Kentucky Geological Survey Map and Chart

Abstract

Nearly 9,600 miles of streams flow through the Licking River Basin's 3,700 square miles in 22 counties. From a hill in southern Magoffin County 1,600 feet above sea level, the Licking River runs northwest down to the Ohio River at 448 feet above sea level.

The underlying rocks in the basin are, in general, dominated by shale. This creates a large number of perennial streams in the basin and provides a foundation for ponds and lakes, but also limits the potential for water wells. There are 29,000 acres of wetland in the basin.

Residents draw about 24 million gallons of water per day (mgd) from streams and reservoirs in the basin. On average, about 2,770 mgd flow into the Ohio, but about once every 10 years, only 2 mgd will flow at the mouth for a week. This variability in flow affects water users and stream life.

More than 550 miles of assessed streams in the basin do not support designated uses for warm-water aquatic habitat or primary contact recreation. Not all streams have been assessed. The percentage of assessed streams not supporting uses was: warm-water aquatic habitat (45%); primary contact recreation (68%). Nearly 100 miles of streams have been declared special use waters: either, cold water aquatic habitat, exceptional waters, reference reach waters, or outstanding state resource waters.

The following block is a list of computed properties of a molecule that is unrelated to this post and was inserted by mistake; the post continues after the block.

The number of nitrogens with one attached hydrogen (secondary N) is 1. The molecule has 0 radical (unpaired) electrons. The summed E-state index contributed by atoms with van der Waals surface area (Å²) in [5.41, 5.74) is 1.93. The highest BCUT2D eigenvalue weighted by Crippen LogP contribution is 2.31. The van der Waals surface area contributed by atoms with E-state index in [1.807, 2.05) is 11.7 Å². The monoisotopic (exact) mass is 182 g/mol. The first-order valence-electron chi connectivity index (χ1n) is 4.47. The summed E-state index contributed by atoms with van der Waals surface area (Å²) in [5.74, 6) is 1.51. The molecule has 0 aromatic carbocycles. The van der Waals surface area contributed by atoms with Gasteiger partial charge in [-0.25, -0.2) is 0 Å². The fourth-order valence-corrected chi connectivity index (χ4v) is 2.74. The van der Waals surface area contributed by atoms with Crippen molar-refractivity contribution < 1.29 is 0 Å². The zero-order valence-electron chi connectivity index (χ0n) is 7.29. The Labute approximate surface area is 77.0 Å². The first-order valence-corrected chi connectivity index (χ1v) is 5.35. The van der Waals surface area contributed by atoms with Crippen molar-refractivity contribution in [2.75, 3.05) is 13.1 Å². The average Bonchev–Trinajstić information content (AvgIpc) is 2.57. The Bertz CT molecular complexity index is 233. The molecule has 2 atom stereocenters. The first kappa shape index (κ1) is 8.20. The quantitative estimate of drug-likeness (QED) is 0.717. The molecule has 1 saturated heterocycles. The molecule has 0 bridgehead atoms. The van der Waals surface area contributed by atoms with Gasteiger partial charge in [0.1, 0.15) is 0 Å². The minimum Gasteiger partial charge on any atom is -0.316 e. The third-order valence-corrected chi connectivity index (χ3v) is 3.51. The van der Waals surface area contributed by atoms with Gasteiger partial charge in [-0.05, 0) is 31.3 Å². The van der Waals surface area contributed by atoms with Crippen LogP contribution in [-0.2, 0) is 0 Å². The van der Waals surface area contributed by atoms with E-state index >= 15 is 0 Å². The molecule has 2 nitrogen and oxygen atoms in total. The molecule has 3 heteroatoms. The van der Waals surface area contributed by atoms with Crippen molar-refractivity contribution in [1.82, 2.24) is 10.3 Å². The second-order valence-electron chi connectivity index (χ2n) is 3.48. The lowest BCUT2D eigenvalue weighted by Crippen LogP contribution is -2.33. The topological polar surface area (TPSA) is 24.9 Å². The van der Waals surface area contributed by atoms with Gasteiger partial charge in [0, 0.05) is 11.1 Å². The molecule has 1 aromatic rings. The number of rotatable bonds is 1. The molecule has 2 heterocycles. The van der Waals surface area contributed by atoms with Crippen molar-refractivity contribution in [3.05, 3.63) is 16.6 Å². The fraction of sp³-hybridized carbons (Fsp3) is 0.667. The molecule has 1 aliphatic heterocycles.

There are five remediation priority watersheds including 430 square miles: primary impacts are pathogens, nutrients, and siltation.

There are many communities just outside the perimeter of the Basin that discharge treated wastewater into the basin, and may impact the Basin in other ways. For this reason, they are shown on the map.

Publication Date

2009

Series

Series XII

Report Number

Map and Chart 191

Digital Object Identifier (DOI)

https://doi.org/10.13023/kgs.mc191.12

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